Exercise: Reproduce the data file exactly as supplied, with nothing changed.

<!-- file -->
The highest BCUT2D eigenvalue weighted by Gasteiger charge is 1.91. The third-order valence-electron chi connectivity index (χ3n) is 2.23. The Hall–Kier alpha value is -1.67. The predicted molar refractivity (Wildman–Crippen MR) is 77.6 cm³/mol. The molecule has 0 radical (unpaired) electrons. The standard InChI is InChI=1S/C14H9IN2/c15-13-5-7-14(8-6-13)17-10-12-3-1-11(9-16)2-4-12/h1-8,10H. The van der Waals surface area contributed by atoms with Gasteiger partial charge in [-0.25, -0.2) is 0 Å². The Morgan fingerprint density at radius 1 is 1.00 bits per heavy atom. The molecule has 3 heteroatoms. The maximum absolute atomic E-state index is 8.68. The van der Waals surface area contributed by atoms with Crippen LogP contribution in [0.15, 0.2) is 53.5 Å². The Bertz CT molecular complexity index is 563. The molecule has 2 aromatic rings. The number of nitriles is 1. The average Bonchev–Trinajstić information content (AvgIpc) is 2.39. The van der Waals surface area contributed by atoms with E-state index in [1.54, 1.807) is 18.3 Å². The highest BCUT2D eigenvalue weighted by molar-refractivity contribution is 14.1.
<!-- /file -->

The highest BCUT2D eigenvalue weighted by Gasteiger charge is 1.91. The third-order valence-electron chi connectivity index (χ3n) is 2.23. The Hall–Kier alpha value is -1.67. The predicted molar refractivity (Wildman–Crippen MR) is 77.6 cm³/mol. The molecule has 0 radical (unpaired) electrons. The standard InChI is InChI=1S/C14H9IN2/c15-13-5-7-14(8-6-13)17-10-12-3-1-11(9-16)2-4-12/h1-8,10H. The van der Waals surface area contributed by atoms with Gasteiger partial charge in [-0.25, -0.2) is 0 Å². The Morgan fingerprint density at radius 1 is 1.00 bits per heavy atom. The molecule has 3 heteroatoms. The maximum absolute atomic E-state index is 8.68. The van der Waals surface area contributed by atoms with Crippen LogP contribution in [0.15, 0.2) is 53.5 Å². The Bertz CT molecular complexity index is 563. The molecule has 2 aromatic rings. The number of nitriles is 1. The average Bonchev–Trinajstić information content (AvgIpc) is 2.39. The van der Waals surface area contributed by atoms with E-state index in [1.54, 1.807) is 18.3 Å². The highest BCUT2D eigenvalue weighted by molar-refractivity contribution is 14.1.